"I'd buy that for a dollar!"

                    Comment


                      #11
                      The Coronavirus is a gigantic nothing burger designed to gather interest for the 24hrs news cycle.

                      16000 people died so far from Influenza and 280k people hospitalized during this 2019-2020 flu season in the US. The death rate is sitting at HIGHER than the coronavirus and yet only 43% of Americans get a flu shot, you know..something that prevents death from a bug that's more dangerous than the coronavirus. Also the coronavirus have been infecting people for YEARS with a similar death rate. This is just a new strand( in which we get new strands of Influenza every year) and people are freaking out.

                      So do what you have to do, and buy the dip if you are in the market. Our specialist for infectious disease at our hospital briefed us about it and it's a super nothing burger blown way out of proportion. News media doesn't want to run the numbers against the FLU because the FLU will make the coronavirus seem like a common cold, not the black plague that's propped up to be.

                      Comment


                        #12
                        Originally posted by Singuy View Post
                        The Coronavirus is a gigantic nothing burger designed to gather interest for the 24hrs news cycle.

                        16000 people died so far from Influenza and 280k people hospitalized during this 2019-2020 flu season in the US. The death rate is sitting at HIGHER than the coronavirus and yet only 43% of Americans get a flu shot, you know..something that prevents death from a bug that's more dangerous than the coronavirus. Also the coronavirus have been infecting people for YEARS with a similar death rate. This is just a new strand( in which we get new strands of Influenza every year) and people are freaking out.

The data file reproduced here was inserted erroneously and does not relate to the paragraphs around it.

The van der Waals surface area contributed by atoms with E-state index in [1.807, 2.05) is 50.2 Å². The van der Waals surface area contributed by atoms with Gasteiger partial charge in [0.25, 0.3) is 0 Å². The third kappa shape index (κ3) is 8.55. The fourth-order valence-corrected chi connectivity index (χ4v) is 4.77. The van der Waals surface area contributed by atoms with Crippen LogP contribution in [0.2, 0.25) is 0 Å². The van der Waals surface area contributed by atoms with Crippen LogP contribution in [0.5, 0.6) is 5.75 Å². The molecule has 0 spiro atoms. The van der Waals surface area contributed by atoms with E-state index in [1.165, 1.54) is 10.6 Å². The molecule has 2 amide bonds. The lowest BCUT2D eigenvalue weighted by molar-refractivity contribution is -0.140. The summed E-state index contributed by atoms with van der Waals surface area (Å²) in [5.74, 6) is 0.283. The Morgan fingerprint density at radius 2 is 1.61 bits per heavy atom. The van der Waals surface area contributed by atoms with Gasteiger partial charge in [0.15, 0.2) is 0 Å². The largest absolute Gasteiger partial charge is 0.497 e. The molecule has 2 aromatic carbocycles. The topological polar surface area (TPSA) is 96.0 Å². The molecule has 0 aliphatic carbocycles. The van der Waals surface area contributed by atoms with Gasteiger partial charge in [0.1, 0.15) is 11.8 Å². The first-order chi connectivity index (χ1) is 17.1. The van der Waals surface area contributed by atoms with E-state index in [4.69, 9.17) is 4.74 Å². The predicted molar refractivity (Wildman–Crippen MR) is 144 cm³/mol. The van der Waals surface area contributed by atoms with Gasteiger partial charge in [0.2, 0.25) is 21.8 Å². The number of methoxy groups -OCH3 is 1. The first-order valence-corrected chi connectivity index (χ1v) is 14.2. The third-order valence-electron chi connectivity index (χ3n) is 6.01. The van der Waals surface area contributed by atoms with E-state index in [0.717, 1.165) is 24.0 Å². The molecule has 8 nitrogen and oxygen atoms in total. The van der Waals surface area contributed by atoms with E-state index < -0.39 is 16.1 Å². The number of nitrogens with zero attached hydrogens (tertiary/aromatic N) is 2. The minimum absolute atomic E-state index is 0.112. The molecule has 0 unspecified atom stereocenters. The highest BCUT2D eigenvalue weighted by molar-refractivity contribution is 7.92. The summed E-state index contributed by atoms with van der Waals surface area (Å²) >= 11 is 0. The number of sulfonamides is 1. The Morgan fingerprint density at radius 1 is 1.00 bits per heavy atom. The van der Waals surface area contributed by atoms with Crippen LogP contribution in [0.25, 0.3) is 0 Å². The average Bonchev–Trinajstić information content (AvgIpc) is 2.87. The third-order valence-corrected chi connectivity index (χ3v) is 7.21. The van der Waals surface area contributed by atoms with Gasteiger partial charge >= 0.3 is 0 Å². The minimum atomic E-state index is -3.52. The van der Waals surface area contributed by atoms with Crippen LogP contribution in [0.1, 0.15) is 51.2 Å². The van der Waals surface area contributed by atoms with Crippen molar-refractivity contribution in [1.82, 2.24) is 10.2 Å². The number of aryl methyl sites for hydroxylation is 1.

So do what you have to do, and buy the dip if you are in the market. Our specialist for infectious disease at our hospital briefed us about it and it's a super nothing burger blown way out of proportion. News media doesn't want to run the numbers against the FLU because the FLU will make the coronavirus seem like a common cold, not the black plague that's propped up to be.
                        Aww, come on.... but the flu is BORING! Let's hype up something new and different!

                        Seriously though, the biggest reason it's become significant, specifically with the markets, is the impact of effectively shutting down or restricting large sectors of Chinese industry, and the growing travel restrictions. I think the original impetus for causing alarm was the fact that it leads to a higher rate of pneumonia cases than other coronavirus variants. Problem is that there's so much attention to it that the trolls, imbeciles, and news media (note the company with which the media is associated) have spun it out of control.

                        I will say though, when I saw the markets having a somewhat bad day, I had the same "BUY BUY BUY!!!" thoughts (not to be confused with N'Sync's hit song....and you're welcome for getting that earworm stuck in your head for the rest of the night. ).
                        Last edited by kork13; 02-24-2020, 02:15 PM.
                        "Praestantia per minutus" ... "Acta non verba"

                        Comment


                          #13
                          Originally posted by Singuy View Post
                          The Coronavirus is a gigantic nothing burger designed to gather interest for the 24hrs news cycle.